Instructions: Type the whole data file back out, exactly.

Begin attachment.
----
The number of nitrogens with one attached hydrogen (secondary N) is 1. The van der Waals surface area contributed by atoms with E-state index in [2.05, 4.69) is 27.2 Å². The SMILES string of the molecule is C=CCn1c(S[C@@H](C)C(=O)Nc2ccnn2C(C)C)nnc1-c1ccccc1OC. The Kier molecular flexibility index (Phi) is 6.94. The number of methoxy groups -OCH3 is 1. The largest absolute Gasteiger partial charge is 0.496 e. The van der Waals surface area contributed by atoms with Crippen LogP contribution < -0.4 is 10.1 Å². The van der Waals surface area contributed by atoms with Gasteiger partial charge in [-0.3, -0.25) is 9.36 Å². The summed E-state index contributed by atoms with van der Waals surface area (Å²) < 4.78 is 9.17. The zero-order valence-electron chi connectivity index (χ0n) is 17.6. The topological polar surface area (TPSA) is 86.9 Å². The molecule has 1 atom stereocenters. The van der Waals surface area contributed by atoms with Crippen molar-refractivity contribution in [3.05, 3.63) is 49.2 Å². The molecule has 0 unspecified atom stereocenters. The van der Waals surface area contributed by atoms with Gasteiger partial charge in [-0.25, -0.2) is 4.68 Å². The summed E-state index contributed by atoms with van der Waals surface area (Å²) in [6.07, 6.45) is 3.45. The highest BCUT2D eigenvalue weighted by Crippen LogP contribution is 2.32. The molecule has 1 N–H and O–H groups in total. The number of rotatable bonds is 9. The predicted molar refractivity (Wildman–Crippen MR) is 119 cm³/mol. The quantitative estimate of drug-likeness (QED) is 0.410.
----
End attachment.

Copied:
The number of nitrogens with one attached hydrogen (secondary N) is 1. The van der Waals surface area contributed by atoms with E-state index in [2.05, 4.69) is 27.2 Å². The SMILES string of the molecule is C=CCn1c(S[C@@H](C)C(=O)Nc2ccnn2C(C)C)nnc1-c1ccccc1OC. The Kier molecular flexibility index (Phi) is 6.94. The number of methoxy groups -OCH3 is 1. The largest absolute Gasteiger partial charge is 0.496 e. The van der Waals surface area contributed by atoms with Crippen LogP contribution < -0.4 is 10.1 Å². The van der Waals surface area contributed by atoms with Gasteiger partial charge in [-0.3, -0.25) is 9.36 Å². The summed E-state index contributed by atoms with van der Waals surface area (Å²) < 4.78 is 9.17. The zero-order valence-electron chi connectivity index (χ0n) is 17.6. The topological polar surface area (TPSA) is 86.9 Å². The molecule has 1 atom stereocenters. The van der Waals surface area contributed by atoms with Crippen molar-refractivity contribution in [3.05, 3.63) is 49.2 Å². The molecule has 0 unspecified atom stereocenters. The van der Waals surface area contributed by atoms with Gasteiger partial charge in [-0.25, -0.2) is 4.68 Å². The summed E-state index contributed by atoms with van der Waals surface area (Å²) in [6.07, 6.45) is 3.45. The highest BCUT2D eigenvalue weighted by Crippen LogP contribution is 2.32. The molecule has 1 N–H and O–H groups in total. The number of rotatable bonds is 9. The predicted molar refractivity (Wildman–Crippen MR) is 119 cm³/mol. The quantitative estimate of drug-likeness (QED) is 0.410.